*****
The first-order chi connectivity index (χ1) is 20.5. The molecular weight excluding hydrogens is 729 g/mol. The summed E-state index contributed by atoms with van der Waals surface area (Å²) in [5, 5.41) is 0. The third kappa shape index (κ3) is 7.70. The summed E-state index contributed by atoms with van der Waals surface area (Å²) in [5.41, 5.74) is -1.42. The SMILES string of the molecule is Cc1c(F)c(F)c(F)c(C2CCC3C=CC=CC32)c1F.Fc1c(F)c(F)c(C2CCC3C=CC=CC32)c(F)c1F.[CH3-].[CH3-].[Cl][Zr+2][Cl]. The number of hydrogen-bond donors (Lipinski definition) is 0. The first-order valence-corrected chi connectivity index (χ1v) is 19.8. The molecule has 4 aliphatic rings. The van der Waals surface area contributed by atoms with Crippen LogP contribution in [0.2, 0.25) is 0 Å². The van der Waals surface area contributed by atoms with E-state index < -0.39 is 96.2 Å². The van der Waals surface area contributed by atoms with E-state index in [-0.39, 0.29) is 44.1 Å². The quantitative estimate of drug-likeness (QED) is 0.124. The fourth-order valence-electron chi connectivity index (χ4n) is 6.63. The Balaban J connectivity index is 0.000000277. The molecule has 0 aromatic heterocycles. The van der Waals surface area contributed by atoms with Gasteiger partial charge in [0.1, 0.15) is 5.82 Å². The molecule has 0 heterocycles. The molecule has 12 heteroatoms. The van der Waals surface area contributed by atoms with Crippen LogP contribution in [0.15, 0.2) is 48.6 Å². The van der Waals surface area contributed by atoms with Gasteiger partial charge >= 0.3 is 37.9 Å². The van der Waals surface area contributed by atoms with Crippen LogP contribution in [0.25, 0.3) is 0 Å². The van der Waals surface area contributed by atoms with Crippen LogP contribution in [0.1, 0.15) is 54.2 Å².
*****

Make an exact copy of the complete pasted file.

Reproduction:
The first-order chi connectivity index (χ1) is 20.5. The molecular weight excluding hydrogens is 729 g/mol. The summed E-state index contributed by atoms with van der Waals surface area (Å²) in [5, 5.41) is 0. The third kappa shape index (κ3) is 7.70. The summed E-state index contributed by atoms with van der Waals surface area (Å²) in [5.41, 5.74) is -1.42. The SMILES string of the molecule is Cc1c(F)c(F)c(F)c(C2CCC3C=CC=CC32)c1F.Fc1c(F)c(F)c(C2CCC3C=CC=CC32)c(F)c1F.[CH3-].[CH3-].[Cl][Zr+2][Cl]. The number of hydrogen-bond donors (Lipinski definition) is 0. The first-order valence-corrected chi connectivity index (χ1v) is 19.8. The molecule has 4 aliphatic rings. The van der Waals surface area contributed by atoms with Crippen LogP contribution in [0.2, 0.25) is 0 Å². The van der Waals surface area contributed by atoms with E-state index < -0.39 is 96.2 Å². The van der Waals surface area contributed by atoms with E-state index in [-0.39, 0.29) is 44.1 Å². The quantitative estimate of drug-likeness (QED) is 0.124. The fourth-order valence-electron chi connectivity index (χ4n) is 6.63. The Balaban J connectivity index is 0.000000277. The molecule has 0 aromatic heterocycles. The van der Waals surface area contributed by atoms with Gasteiger partial charge in [0.1, 0.15) is 5.82 Å². The molecule has 0 heterocycles. The molecule has 12 heteroatoms. The van der Waals surface area contributed by atoms with Crippen LogP contribution in [0.15, 0.2) is 48.6 Å². The van der Waals surface area contributed by atoms with Gasteiger partial charge >= 0.3 is 37.9 Å². The van der Waals surface area contributed by atoms with Crippen LogP contribution in [0.25, 0.3) is 0 Å². The van der Waals surface area contributed by atoms with Crippen LogP contribution in [0.1, 0.15) is 54.2 Å².